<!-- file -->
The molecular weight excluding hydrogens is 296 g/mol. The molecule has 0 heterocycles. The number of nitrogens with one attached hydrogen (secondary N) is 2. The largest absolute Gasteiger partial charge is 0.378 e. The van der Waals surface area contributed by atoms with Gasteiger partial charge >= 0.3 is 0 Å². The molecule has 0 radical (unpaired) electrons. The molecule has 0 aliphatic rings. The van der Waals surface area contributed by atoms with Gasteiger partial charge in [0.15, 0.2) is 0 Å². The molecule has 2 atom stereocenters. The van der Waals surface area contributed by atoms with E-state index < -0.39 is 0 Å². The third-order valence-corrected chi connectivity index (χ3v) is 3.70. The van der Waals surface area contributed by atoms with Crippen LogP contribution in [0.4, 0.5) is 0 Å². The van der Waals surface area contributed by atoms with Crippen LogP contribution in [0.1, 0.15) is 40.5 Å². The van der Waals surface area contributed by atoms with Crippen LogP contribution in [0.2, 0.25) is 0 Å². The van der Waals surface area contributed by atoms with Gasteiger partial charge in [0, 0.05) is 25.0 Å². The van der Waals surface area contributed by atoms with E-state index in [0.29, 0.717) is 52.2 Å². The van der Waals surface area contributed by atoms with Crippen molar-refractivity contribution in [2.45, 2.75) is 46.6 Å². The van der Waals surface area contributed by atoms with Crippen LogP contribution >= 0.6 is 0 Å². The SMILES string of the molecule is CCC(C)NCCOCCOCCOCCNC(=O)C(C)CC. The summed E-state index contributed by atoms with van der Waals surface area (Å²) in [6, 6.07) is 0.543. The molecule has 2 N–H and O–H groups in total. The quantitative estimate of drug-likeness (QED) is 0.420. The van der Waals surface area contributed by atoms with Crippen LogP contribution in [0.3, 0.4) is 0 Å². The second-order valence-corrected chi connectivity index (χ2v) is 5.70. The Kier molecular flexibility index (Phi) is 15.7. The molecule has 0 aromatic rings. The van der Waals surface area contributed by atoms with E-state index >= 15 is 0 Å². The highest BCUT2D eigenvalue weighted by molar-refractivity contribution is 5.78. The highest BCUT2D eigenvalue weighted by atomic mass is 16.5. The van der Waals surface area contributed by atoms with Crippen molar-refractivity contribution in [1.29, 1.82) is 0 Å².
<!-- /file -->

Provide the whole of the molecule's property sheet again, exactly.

The molecular weight excluding hydrogens is 296 g/mol. The molecule has 0 heterocycles. The number of nitrogens with one attached hydrogen (secondary N) is 2. The largest absolute Gasteiger partial charge is 0.378 e. The van der Waals surface area contributed by atoms with Gasteiger partial charge >= 0.3 is 0 Å². The molecule has 0 radical (unpaired) electrons. The molecule has 0 aliphatic rings. The van der Waals surface area contributed by atoms with Gasteiger partial charge in [0.15, 0.2) is 0 Å². The molecule has 2 atom stereocenters. The van der Waals surface area contributed by atoms with E-state index < -0.39 is 0 Å². The third-order valence-corrected chi connectivity index (χ3v) is 3.70. The van der Waals surface area contributed by atoms with Crippen LogP contribution in [0.4, 0.5) is 0 Å². The van der Waals surface area contributed by atoms with Crippen LogP contribution in [0.1, 0.15) is 40.5 Å². The van der Waals surface area contributed by atoms with Crippen LogP contribution in [0.2, 0.25) is 0 Å². The van der Waals surface area contributed by atoms with Gasteiger partial charge in [0, 0.05) is 25.0 Å². The van der Waals surface area contributed by atoms with E-state index in [0.29, 0.717) is 52.2 Å². The van der Waals surface area contributed by atoms with Crippen molar-refractivity contribution in [2.45, 2.75) is 46.6 Å². The van der Waals surface area contributed by atoms with Crippen LogP contribution >= 0.6 is 0 Å². The SMILES string of the molecule is CCC(C)NCCOCCOCCOCCNC(=O)C(C)CC. The summed E-state index contributed by atoms with van der Waals surface area (Å²) in [6, 6.07) is 0.543. The molecule has 2 N–H and O–H groups in total. The quantitative estimate of drug-likeness (QED) is 0.420. The van der Waals surface area contributed by atoms with Crippen LogP contribution in [0.3, 0.4) is 0 Å². The second-order valence-corrected chi connectivity index (χ2v) is 5.70. The Kier molecular flexibility index (Phi) is 15.7. The molecule has 0 aromatic rings. The van der Waals surface area contributed by atoms with E-state index >= 15 is 0 Å². The highest BCUT2D eigenvalue weighted by molar-refractivity contribution is 5.78. The highest BCUT2D eigenvalue weighted by atomic mass is 16.5. The van der Waals surface area contributed by atoms with Crippen molar-refractivity contribution in [1.29, 1.82) is 0 Å².